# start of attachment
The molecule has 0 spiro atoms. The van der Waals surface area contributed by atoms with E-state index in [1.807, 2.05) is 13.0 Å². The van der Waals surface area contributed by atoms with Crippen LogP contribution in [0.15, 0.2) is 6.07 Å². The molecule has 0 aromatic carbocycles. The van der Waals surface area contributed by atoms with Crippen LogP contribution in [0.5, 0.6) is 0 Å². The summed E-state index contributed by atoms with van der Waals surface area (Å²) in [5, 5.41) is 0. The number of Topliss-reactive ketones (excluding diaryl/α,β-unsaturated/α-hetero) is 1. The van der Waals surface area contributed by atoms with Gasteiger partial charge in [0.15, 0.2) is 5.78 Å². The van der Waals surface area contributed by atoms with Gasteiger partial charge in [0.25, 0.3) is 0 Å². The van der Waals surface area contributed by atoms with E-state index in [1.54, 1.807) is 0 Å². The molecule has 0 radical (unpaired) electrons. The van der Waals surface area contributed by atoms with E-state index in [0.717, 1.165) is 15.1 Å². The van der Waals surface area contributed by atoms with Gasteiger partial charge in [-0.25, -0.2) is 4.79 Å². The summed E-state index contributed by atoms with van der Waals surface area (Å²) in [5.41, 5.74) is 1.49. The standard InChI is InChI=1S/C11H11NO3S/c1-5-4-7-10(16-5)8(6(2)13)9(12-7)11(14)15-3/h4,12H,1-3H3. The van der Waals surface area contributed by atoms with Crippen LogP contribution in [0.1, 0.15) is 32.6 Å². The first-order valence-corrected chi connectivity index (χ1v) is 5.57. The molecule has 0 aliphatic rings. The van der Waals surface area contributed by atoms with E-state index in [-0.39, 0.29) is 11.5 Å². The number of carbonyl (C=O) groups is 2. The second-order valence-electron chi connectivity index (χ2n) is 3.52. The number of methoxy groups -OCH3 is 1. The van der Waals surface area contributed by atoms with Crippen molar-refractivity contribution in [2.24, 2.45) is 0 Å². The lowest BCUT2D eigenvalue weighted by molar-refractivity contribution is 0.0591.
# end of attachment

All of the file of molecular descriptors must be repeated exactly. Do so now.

The molecule has 0 spiro atoms. The van der Waals surface area contributed by atoms with E-state index in [1.807, 2.05) is 13.0 Å². The van der Waals surface area contributed by atoms with Crippen LogP contribution in [0.15, 0.2) is 6.07 Å². The molecule has 0 aromatic carbocycles. The van der Waals surface area contributed by atoms with Crippen LogP contribution in [0.5, 0.6) is 0 Å². The summed E-state index contributed by atoms with van der Waals surface area (Å²) in [5, 5.41) is 0. The number of Topliss-reactive ketones (excluding diaryl/α,β-unsaturated/α-hetero) is 1. The van der Waals surface area contributed by atoms with Gasteiger partial charge in [0.15, 0.2) is 5.78 Å². The van der Waals surface area contributed by atoms with Gasteiger partial charge in [0.25, 0.3) is 0 Å². The van der Waals surface area contributed by atoms with E-state index in [1.54, 1.807) is 0 Å². The molecule has 0 radical (unpaired) electrons. The van der Waals surface area contributed by atoms with E-state index in [0.717, 1.165) is 15.1 Å². The van der Waals surface area contributed by atoms with Gasteiger partial charge in [-0.25, -0.2) is 4.79 Å². The summed E-state index contributed by atoms with van der Waals surface area (Å²) in [5.41, 5.74) is 1.49. The standard InChI is InChI=1S/C11H11NO3S/c1-5-4-7-10(16-5)8(6(2)13)9(12-7)11(14)15-3/h4,12H,1-3H3. The van der Waals surface area contributed by atoms with Crippen LogP contribution in [0.1, 0.15) is 32.6 Å². The first-order valence-corrected chi connectivity index (χ1v) is 5.57. The molecule has 0 aliphatic rings. The van der Waals surface area contributed by atoms with E-state index in [-0.39, 0.29) is 11.5 Å². The number of carbonyl (C=O) groups is 2. The second-order valence-electron chi connectivity index (χ2n) is 3.52. The number of methoxy groups -OCH3 is 1. The van der Waals surface area contributed by atoms with Crippen molar-refractivity contribution in [2.24, 2.45) is 0 Å². The lowest BCUT2D eigenvalue weighted by molar-refractivity contribution is 0.0591.